Bone Marrow Transplant for Sickle Cell Disease
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When Jamar and Tirzah's oldest daughter, Marley, was diagnosed with sickle cell anemia when she was 4 years old, doctors told them Marley had a 60 percent chance of having a stroke within three years. The only way to prevent Marley from having a stroke was for her to have a bone marrow transplant.
Their youngest daughter, Maya, who hadn't yet turned 2, was an almost perfect match.
Marley had to undergo chemotherapy in order for her body to accept the bone marrow. On the second day of the treatment she had two seizures.
"I kept asking myself, 'Did we do the right thing?'" Jamar recalls.
Today, Marley no longer has sickle cell disease. Her parents encouraged her to play golf to help her build up her energy, and she recently competed in the U.S. Kids Golf Championship.
ER physician Dr. Travis Stork explains that in healthy people, red blood cells are flexible and round and carry oxygen throughout the body. In people with sickle cell disease, the red blood cells become rigid and shaped like sickles, causing them to clump together in small blood vessels, which can slow or block blood flow and oxygen to the rest of the body.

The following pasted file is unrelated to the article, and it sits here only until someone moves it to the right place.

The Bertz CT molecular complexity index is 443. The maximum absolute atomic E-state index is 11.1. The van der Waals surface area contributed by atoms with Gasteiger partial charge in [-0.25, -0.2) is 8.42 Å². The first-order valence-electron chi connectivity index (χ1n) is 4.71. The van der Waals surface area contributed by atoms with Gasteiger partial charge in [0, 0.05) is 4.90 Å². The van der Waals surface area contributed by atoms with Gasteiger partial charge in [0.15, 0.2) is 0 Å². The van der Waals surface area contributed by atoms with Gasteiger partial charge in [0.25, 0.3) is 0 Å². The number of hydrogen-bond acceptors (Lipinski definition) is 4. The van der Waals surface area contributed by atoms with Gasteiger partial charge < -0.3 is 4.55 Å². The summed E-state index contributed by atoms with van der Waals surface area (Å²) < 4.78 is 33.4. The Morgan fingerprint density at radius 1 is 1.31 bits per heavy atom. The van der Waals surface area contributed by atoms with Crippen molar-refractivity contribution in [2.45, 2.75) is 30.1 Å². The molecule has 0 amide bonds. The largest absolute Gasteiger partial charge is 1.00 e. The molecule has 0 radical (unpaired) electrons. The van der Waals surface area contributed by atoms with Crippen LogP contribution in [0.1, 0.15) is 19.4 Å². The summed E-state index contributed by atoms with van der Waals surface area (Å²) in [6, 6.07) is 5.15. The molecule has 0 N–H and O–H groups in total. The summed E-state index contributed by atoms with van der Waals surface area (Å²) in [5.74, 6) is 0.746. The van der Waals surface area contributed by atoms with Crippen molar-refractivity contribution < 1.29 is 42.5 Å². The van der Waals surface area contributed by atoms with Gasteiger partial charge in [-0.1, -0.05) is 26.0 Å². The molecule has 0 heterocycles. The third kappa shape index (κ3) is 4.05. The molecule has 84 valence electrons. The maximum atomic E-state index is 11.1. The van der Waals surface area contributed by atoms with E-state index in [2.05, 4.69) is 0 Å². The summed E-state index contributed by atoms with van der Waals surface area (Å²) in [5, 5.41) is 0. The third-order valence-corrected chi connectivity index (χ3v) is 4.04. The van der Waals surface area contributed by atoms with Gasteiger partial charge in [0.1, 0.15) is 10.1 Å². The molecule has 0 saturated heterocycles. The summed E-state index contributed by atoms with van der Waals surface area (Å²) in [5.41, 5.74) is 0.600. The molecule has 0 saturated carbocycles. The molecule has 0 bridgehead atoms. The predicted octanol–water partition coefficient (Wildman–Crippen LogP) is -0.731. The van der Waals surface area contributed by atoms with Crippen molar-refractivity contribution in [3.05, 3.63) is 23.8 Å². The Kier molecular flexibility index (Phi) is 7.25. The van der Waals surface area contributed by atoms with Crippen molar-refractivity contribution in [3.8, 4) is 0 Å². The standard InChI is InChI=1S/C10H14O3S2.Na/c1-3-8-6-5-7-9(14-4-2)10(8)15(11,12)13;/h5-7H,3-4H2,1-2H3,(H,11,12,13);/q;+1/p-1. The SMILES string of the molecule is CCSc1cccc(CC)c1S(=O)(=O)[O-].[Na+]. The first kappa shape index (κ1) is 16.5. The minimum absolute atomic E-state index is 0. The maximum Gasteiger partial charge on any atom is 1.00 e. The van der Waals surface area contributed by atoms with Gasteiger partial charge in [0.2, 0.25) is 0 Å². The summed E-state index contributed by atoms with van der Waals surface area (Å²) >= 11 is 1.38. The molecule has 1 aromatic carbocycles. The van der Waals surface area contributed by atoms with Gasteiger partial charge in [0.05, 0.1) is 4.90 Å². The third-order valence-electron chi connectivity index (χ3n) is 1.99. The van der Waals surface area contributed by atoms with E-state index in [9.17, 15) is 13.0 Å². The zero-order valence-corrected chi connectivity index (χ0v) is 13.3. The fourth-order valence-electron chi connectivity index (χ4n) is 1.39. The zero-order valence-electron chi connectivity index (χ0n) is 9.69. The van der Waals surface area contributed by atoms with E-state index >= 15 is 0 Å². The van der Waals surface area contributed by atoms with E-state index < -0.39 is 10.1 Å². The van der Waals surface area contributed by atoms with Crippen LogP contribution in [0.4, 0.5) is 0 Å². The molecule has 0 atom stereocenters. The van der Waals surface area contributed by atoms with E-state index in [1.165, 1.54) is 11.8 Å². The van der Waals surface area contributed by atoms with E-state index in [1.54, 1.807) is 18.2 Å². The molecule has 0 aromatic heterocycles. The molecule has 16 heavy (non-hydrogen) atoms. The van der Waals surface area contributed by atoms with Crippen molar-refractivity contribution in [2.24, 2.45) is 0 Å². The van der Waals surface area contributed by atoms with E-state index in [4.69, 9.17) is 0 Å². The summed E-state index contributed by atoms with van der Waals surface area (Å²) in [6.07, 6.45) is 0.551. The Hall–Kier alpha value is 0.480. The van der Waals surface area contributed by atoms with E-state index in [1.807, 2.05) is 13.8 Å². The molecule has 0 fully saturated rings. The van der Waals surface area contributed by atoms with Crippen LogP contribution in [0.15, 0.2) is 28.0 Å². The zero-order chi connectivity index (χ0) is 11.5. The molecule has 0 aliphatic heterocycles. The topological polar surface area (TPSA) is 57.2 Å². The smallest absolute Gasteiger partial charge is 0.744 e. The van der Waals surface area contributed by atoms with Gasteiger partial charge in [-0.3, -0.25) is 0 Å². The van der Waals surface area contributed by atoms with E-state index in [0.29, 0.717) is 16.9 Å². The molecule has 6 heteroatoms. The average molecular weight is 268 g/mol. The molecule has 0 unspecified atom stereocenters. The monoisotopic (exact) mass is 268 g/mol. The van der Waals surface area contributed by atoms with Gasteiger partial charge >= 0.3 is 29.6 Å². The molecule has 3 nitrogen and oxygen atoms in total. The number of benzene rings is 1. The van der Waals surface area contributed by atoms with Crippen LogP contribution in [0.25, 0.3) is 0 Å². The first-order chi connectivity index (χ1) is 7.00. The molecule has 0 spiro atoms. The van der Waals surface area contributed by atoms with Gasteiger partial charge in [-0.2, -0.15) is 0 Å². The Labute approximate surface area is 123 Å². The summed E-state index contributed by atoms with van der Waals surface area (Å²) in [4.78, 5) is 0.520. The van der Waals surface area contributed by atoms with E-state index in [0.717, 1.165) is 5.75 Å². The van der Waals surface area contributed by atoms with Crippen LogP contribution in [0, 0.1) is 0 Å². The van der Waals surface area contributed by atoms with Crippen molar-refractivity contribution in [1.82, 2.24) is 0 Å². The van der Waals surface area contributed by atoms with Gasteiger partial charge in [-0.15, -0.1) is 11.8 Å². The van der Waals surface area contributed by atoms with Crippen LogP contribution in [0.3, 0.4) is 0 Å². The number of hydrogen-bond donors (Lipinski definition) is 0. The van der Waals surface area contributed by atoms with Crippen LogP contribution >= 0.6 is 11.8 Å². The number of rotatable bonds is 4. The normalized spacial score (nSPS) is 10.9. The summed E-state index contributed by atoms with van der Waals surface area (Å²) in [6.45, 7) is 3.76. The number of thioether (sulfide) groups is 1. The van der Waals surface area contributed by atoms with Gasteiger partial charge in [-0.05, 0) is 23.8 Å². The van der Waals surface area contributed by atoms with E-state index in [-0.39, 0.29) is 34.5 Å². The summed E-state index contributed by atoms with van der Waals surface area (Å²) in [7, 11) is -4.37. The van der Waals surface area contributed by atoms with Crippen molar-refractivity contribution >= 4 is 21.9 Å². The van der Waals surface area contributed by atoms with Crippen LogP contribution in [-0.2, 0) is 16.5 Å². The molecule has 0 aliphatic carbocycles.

Sickle cell disease is hereditary, and both the mother and father must pass the gene down for the child to be affected.
- Fatigue because the body is not getting enough oxygen
- Episodes of pain when cells block the blood flow to the chest, abdomen and joints
- Swollen hands and feet in babies
- Frequent infections
- Delayed growth in infants and delayed puberty in teenagers
- Vision problems
Warning signs in children include unexplained episodes of pain, swellings in hands and feet, abdominal swelling, fever, pale skin or signs of a stroke.
Bone marrow transplants usually are only considered for children younger than 16 who have an available donor or who have severe complications, such as repeat strokes.
The risks associated with transplants are greater as you get older. But, trials recently have started for patients ages 16 to 65.
Other treatments have focused on avoiding pain episodes, relieving symptoms and preventing complications. They include medications to relieve pain, vaccinations to prevent infections, blood transfusions to increase the number of blood cells and supplemental oxygen to help with breathing.
Sources: Mayo Clinic, National Heart Lung and Blood Institute, Sickle Cell Disease Association of America, Centers for Disease Control
- Dr. Rachael Ross opens up about how her sister kept her sickle cell diagnosis secret.
- ER physician Dr. Travis Stork explains how sickle cell disease affects your blood cells.
- Learn about the risks of pregnancy for people with sickle cell disease.
- Learn the difference between having sickle cell disease and carrying the sickle cell trait.
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